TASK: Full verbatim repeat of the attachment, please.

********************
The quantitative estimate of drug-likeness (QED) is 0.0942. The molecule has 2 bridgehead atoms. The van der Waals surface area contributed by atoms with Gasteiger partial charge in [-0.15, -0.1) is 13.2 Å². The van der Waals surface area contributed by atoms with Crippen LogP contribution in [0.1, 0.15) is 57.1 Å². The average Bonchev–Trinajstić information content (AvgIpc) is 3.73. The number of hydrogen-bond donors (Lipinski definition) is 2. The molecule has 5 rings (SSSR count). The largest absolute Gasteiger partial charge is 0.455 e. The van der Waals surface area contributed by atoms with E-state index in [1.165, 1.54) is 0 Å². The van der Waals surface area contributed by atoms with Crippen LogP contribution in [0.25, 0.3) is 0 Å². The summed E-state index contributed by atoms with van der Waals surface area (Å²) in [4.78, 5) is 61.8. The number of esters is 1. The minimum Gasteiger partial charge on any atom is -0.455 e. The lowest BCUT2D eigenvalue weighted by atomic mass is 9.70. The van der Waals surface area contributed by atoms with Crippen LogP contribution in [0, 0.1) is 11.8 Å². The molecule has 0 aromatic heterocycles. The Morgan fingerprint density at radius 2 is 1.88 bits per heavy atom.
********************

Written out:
The quantitative estimate of drug-likeness (QED) is 0.0942. The molecule has 2 bridgehead atoms. The van der Waals surface area contributed by atoms with Gasteiger partial charge in [-0.15, -0.1) is 13.2 Å². The van der Waals surface area contributed by atoms with Crippen LogP contribution in [0.1, 0.15) is 57.1 Å². The average Bonchev–Trinajstić information content (AvgIpc) is 3.73. The number of hydrogen-bond donors (Lipinski definition) is 2. The molecule has 5 rings (SSSR count). The largest absolute Gasteiger partial charge is 0.455 e. The van der Waals surface area contributed by atoms with E-state index in [1.165, 1.54) is 0 Å². The van der Waals surface area contributed by atoms with Crippen LogP contribution in [0.25, 0.3) is 0 Å². The summed E-state index contributed by atoms with van der Waals surface area (Å²) in [4.78, 5) is 61.8. The number of esters is 1. The minimum Gasteiger partial charge on any atom is -0.455 e. The lowest BCUT2D eigenvalue weighted by atomic mass is 9.70. The van der Waals surface area contributed by atoms with Crippen LogP contribution in [0, 0.1) is 11.8 Å². The molecule has 0 aromatic heterocycles. The Morgan fingerprint density at radius 2 is 1.88 bits per heavy atom.